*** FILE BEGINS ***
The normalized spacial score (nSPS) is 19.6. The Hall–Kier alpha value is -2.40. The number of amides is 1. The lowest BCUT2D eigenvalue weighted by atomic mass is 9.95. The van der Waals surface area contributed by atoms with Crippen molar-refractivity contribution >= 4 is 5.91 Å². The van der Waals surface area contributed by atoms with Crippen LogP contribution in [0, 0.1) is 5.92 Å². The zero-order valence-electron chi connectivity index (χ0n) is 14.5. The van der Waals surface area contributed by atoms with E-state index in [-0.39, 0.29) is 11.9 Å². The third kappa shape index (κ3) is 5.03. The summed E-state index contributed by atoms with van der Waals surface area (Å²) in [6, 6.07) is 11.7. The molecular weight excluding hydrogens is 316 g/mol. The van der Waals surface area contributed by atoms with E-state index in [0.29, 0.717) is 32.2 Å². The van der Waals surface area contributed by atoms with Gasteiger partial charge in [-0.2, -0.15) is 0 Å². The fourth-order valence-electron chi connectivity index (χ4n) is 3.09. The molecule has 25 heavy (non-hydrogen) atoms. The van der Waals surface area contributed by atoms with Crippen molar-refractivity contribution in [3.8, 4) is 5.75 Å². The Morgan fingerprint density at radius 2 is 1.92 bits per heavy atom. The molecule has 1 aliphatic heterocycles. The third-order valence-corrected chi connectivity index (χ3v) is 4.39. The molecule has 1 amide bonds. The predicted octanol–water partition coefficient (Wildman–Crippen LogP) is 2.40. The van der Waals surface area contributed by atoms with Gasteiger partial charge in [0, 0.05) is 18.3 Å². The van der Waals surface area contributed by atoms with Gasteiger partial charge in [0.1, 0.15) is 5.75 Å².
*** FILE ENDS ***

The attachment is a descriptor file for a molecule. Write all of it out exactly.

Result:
The normalized spacial score (nSPS) is 19.6. The Hall–Kier alpha value is -2.40. The number of amides is 1. The lowest BCUT2D eigenvalue weighted by atomic mass is 9.95. The van der Waals surface area contributed by atoms with Crippen molar-refractivity contribution >= 4 is 5.91 Å². The van der Waals surface area contributed by atoms with Crippen LogP contribution in [0, 0.1) is 5.92 Å². The zero-order valence-electron chi connectivity index (χ0n) is 14.5. The van der Waals surface area contributed by atoms with E-state index in [-0.39, 0.29) is 11.9 Å². The third kappa shape index (κ3) is 5.03. The summed E-state index contributed by atoms with van der Waals surface area (Å²) in [6, 6.07) is 11.7. The molecular weight excluding hydrogens is 316 g/mol. The van der Waals surface area contributed by atoms with E-state index in [0.29, 0.717) is 32.2 Å². The van der Waals surface area contributed by atoms with Gasteiger partial charge in [-0.2, -0.15) is 0 Å². The fourth-order valence-electron chi connectivity index (χ4n) is 3.09. The molecule has 25 heavy (non-hydrogen) atoms. The van der Waals surface area contributed by atoms with Crippen molar-refractivity contribution in [3.8, 4) is 5.75 Å². The Morgan fingerprint density at radius 2 is 1.92 bits per heavy atom. The molecule has 1 aliphatic heterocycles. The third-order valence-corrected chi connectivity index (χ3v) is 4.39. The molecule has 1 amide bonds. The predicted octanol–water partition coefficient (Wildman–Crippen LogP) is 2.40. The van der Waals surface area contributed by atoms with Gasteiger partial charge in [0, 0.05) is 18.3 Å². The van der Waals surface area contributed by atoms with Gasteiger partial charge in [0.1, 0.15) is 5.75 Å².